Gordon’s house (right) is right in the middle of things, facing a main path and right up on his neighbors. He has to cross this path to use the chimbu (toilet).
Later that evening, several dozen local children gathered in the shadows across the way from us and sank – loudly and beautifully – for at least a hour. Gordon says they do this a few times a week; apparently it’s just part of how they play. Sweet!
Other highlights included a scramble up to the top of one of those big rock piles for views of the village and the hills to the south, and making peanut butter by hand. And I’m not talking about using one of those grinder things they have in health food stores. No, Gordon had bought a bag of raw peanuts (groundnuts – though they were already shelled), and we brought them over to the headman’s wife, who taught us how to roast them over an open fire in a small, hand-held pan; pull off all the skins by hand; separate the skins from the peanuts by winnowing with a woven basket; and finally pound the heck out of the nuts with a giant mortar and pestle until we had some of the most delicious peanut butter ever. The mortar, incidentally, was a three-foot-tall, hollowed-out log that stood up on one end so you could pound its contents with a six-foot-tall wooden pestle.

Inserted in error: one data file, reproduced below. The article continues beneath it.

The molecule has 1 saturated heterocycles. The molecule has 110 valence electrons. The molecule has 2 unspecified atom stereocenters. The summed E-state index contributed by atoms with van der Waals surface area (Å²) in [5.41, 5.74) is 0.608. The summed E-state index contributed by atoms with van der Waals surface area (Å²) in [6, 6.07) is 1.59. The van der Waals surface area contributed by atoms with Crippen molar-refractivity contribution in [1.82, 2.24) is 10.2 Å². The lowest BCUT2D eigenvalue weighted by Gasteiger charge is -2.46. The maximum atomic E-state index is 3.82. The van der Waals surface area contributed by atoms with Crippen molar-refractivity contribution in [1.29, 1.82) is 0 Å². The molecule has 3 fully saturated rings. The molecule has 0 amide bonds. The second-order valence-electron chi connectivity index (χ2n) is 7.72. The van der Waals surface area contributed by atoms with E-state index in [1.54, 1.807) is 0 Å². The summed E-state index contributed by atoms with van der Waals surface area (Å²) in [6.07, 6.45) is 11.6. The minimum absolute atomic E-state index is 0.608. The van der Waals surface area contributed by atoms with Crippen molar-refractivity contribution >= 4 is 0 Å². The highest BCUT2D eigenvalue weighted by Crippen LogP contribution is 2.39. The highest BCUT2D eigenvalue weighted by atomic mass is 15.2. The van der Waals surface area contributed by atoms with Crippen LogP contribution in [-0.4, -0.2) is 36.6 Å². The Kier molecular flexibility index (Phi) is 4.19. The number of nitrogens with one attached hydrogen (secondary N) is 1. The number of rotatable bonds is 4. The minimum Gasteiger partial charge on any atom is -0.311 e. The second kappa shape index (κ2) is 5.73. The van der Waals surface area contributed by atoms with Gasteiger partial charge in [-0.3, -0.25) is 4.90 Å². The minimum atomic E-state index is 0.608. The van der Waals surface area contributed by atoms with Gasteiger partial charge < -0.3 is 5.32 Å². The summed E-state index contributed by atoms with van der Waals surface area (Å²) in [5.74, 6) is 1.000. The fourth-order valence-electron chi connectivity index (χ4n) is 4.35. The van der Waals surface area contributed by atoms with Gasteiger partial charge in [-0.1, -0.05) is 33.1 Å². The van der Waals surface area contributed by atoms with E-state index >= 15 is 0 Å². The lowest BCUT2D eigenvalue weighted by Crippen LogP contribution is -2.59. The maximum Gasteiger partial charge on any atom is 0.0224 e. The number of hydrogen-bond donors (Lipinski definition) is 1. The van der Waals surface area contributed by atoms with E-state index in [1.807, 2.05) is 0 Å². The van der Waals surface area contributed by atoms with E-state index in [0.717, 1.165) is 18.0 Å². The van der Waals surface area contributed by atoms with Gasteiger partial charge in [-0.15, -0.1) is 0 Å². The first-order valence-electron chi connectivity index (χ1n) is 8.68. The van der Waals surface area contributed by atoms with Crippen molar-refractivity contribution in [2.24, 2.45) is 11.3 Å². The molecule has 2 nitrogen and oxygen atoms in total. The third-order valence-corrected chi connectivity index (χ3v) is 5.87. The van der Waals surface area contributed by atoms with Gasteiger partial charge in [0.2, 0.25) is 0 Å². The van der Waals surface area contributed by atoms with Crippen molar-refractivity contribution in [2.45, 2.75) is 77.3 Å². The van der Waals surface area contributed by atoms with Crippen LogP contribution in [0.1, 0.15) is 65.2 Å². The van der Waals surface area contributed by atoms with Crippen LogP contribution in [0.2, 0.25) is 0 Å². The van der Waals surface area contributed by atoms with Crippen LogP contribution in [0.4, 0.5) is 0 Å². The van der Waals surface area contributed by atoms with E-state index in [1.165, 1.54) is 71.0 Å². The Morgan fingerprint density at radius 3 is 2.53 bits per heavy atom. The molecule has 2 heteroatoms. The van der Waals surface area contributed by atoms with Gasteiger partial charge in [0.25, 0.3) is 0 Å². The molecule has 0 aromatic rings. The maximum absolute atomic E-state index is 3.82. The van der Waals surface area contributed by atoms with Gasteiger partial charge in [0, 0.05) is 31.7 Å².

For the record, I tried every one of these tasks (I was the only one of our group who did), and everything I did elicited howls of laughter from men, women, and children alike. I have a long way to go in acquiring Zambian homemaking skills.
Pounding groundnuts to make peanut butter. I love all the Bamaayos’ different, brightly colored ifitenge in this photo.
One of Gordon’s neighbors sifting out the larger groundnut pieces to pound again.
One of the best parts of our visit – rivaling the amazing singing children – was when, on the last day, we walked to another, much smaller, village (maybe 400 people, vs. maybe 1,500 in Gordon’s village). We were there to meet two local women’s groups and the headwoman. Yes, woman! This is relatively common, though certainly not the rule. Her name was Grace, and she was both cordial and beautiful. Gordon said she’s also one of the best village heads in the area.